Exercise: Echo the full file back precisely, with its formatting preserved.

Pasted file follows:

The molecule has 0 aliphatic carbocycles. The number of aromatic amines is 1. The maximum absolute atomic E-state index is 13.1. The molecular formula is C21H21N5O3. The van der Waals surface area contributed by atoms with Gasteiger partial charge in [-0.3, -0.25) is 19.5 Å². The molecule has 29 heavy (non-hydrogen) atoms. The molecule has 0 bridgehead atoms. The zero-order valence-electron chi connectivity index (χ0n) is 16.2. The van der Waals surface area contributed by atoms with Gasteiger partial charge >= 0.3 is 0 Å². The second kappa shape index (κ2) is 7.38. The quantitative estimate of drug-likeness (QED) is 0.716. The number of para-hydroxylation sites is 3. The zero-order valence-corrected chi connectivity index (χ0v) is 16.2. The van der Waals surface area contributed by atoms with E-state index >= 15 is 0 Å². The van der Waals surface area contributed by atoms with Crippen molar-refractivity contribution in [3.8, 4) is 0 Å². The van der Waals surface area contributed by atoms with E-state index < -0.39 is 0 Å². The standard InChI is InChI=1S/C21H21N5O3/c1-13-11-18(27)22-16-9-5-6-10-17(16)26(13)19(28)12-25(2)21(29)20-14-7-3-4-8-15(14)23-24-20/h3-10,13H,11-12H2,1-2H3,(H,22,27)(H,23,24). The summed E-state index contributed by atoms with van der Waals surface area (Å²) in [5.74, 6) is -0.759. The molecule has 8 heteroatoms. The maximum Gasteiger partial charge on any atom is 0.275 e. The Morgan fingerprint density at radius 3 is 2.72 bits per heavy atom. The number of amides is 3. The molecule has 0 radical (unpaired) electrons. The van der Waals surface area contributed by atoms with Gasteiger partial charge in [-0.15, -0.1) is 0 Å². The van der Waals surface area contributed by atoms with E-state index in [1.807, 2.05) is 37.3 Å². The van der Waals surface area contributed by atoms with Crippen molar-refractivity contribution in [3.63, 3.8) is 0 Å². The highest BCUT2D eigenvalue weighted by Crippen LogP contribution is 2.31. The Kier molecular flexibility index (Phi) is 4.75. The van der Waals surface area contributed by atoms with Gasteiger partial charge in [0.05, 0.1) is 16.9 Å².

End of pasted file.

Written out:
The molecule has 0 aliphatic carbocycles. The number of aromatic amines is 1. The maximum absolute atomic E-state index is 13.1. The molecular formula is C21H21N5O3. The van der Waals surface area contributed by atoms with Gasteiger partial charge in [-0.3, -0.25) is 19.5 Å². The molecule has 29 heavy (non-hydrogen) atoms. The molecule has 0 bridgehead atoms. The zero-order valence-electron chi connectivity index (χ0n) is 16.2. The van der Waals surface area contributed by atoms with Gasteiger partial charge >= 0.3 is 0 Å². The second kappa shape index (κ2) is 7.38. The quantitative estimate of drug-likeness (QED) is 0.716. The number of para-hydroxylation sites is 3. The zero-order valence-corrected chi connectivity index (χ0v) is 16.2. The van der Waals surface area contributed by atoms with E-state index >= 15 is 0 Å². The van der Waals surface area contributed by atoms with Crippen molar-refractivity contribution in [3.8, 4) is 0 Å². The van der Waals surface area contributed by atoms with E-state index < -0.39 is 0 Å². The standard InChI is InChI=1S/C21H21N5O3/c1-13-11-18(27)22-16-9-5-6-10-17(16)26(13)19(28)12-25(2)21(29)20-14-7-3-4-8-15(14)23-24-20/h3-10,13H,11-12H2,1-2H3,(H,22,27)(H,23,24). The summed E-state index contributed by atoms with van der Waals surface area (Å²) in [5.74, 6) is -0.759. The molecule has 8 heteroatoms. The maximum Gasteiger partial charge on any atom is 0.275 e. The Morgan fingerprint density at radius 3 is 2.72 bits per heavy atom. The number of amides is 3. The molecule has 0 radical (unpaired) electrons. The van der Waals surface area contributed by atoms with Gasteiger partial charge in [-0.15, -0.1) is 0 Å². The van der Waals surface area contributed by atoms with E-state index in [1.807, 2.05) is 37.3 Å². The van der Waals surface area contributed by atoms with Crippen molar-refractivity contribution in [3.63, 3.8) is 0 Å². The highest BCUT2D eigenvalue weighted by Crippen LogP contribution is 2.31. The Kier molecular flexibility index (Phi) is 4.75. The van der Waals surface area contributed by atoms with Gasteiger partial charge in [0.05, 0.1) is 16.9 Å².